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Items filtered by date: March 2017

Friday, 28 April 2017 21:46

Mimosa Madness April 29th

The Imperial River Chapter of the American Business Women's Association invites you to

Mimosa Madness: A special brunch with a Florida twist, Saturday April 29th at Artichoke & Company in Bonita Springs. The event time is 10:00 AM to 1:30 PM. Tickets are $40 per person at . The chapter is raising funds to support the professional development of business women in Southwest Florida.

Enjoy a brunch with specialty mimosas, garnished with Florida fruits. Bid on an assortment of silent auction themed baskets - all with a special "5th line surprise". Bid live auction items that include trips, bakery, art and a special Mother’s Day package. We'll also have a Little Red Liquor Wagon for Raffle, as well as a "Cruise or Booze" raffle, and a 50/50 raffle. Tickets are $40 per person on Eventbrite.

The newly-established Imperial River Chapter of ABWA was created to serve the growing population of South Lee County, Florida. Recruiting focuses on Estero and Bonita Springs. We support ABWA's mission of "changing lives, one woman at a time" by offering opportunities for networking and professional development, as well as recognition for personal and professional growth. For more information, email This email address is being protected from spambots. You need JavaScript enabled to view it.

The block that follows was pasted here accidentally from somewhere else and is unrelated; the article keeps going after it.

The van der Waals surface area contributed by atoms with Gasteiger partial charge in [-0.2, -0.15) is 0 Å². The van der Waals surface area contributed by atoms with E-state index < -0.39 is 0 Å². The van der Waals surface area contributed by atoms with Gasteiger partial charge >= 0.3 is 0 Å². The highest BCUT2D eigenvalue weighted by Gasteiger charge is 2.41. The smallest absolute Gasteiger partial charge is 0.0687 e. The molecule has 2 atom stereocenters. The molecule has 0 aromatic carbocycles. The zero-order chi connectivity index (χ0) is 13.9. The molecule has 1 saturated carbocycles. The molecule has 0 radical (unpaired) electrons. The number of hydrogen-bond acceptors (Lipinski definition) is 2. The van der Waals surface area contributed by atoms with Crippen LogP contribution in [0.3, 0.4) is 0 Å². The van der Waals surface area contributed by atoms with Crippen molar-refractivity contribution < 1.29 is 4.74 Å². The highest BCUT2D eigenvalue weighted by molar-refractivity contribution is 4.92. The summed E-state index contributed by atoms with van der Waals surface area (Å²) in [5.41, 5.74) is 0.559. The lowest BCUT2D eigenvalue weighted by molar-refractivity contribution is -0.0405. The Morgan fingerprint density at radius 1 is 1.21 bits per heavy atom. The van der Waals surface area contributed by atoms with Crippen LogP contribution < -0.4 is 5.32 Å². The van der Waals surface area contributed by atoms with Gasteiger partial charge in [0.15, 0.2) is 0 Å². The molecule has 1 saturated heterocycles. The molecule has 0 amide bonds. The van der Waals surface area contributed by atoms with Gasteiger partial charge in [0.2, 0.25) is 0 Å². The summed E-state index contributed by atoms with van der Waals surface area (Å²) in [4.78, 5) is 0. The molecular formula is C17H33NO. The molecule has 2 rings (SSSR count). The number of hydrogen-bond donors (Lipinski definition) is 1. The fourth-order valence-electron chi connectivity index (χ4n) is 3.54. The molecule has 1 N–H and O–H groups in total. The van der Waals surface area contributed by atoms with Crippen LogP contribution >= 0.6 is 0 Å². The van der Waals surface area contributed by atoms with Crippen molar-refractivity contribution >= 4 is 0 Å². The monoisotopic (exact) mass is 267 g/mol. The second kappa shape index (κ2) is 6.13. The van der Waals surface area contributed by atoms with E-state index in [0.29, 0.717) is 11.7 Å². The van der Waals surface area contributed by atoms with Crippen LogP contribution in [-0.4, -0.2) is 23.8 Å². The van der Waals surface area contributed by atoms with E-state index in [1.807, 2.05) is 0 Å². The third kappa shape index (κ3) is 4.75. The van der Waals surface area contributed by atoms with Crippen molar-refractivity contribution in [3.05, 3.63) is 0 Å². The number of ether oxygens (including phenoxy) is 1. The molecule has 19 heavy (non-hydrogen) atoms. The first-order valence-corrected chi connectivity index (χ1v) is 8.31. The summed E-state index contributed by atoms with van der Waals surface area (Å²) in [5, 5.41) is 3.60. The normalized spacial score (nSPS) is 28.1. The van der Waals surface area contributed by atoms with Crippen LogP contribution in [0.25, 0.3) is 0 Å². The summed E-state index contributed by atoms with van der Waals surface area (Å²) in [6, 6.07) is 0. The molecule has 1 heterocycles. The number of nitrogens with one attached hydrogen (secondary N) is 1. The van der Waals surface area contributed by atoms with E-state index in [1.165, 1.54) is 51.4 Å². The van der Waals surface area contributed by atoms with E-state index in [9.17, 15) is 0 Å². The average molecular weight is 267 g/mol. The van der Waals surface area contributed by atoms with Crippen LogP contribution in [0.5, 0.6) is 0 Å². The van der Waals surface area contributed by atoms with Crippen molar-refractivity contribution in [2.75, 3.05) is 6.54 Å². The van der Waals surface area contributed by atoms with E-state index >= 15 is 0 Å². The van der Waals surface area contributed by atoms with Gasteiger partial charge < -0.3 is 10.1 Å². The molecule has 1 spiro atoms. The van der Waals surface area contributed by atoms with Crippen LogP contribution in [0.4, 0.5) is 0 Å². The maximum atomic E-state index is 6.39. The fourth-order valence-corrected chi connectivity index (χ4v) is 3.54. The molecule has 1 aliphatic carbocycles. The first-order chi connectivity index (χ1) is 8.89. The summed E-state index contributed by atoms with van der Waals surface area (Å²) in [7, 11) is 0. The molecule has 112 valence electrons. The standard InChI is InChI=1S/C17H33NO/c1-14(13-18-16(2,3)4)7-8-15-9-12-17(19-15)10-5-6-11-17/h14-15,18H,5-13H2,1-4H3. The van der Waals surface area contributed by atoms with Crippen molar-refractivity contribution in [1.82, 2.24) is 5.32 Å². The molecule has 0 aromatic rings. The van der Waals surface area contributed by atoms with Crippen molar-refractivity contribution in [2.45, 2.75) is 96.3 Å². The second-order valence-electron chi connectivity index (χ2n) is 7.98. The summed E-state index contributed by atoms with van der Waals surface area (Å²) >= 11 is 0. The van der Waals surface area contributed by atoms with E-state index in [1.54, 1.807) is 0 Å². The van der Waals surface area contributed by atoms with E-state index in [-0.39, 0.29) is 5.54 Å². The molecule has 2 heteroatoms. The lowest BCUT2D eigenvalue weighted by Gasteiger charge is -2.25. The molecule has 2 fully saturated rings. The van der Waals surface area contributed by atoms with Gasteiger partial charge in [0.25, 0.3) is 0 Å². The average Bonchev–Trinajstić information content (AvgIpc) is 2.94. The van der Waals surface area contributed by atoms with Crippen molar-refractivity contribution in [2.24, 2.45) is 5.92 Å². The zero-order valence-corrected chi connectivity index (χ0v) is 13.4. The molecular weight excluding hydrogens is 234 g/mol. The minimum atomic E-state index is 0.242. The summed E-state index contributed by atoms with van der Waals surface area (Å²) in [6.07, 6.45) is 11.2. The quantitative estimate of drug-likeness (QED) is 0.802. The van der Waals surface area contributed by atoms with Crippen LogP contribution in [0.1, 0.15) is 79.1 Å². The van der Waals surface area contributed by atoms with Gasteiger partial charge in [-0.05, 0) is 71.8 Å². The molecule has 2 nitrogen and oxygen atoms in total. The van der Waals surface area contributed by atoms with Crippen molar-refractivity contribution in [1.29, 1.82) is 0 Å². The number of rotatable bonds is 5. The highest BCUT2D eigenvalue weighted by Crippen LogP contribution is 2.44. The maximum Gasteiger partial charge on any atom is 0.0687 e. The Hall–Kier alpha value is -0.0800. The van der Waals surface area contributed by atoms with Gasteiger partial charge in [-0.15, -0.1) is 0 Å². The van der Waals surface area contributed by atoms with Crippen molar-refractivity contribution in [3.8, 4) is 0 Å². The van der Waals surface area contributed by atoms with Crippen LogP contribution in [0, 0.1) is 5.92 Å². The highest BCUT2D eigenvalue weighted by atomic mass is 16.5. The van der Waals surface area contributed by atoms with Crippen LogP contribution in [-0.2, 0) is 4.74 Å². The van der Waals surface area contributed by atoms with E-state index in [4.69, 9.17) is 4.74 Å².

Erin White

Published in Lifestyle
Friday, 28 April 2017 21:24

Trump Won't Toast With Reporters

All week, we will hear about President Donald Trump's first 100 days, which culminates Saturday.

Media have developed a pack narrative that says the first 100 days have been a display of dysfunction in which President Trump has barely achieved anything worthwhile.

Intelligent minds can agree to disagree about Trump's performance, but one accomplishment will defy dispute.

Trump finally put the White House correspondents' dinner in its rightful place. He will not attend and instead will hold a rally in Pennsylvania.

The dinners began in 1921, and 15 presidents have attended at least one since Calvin Coolidge showed up in 1924. No president has skipped a dinner since President Ronald Reagan, who could not attend while recovering from a gunshot wound in 1981.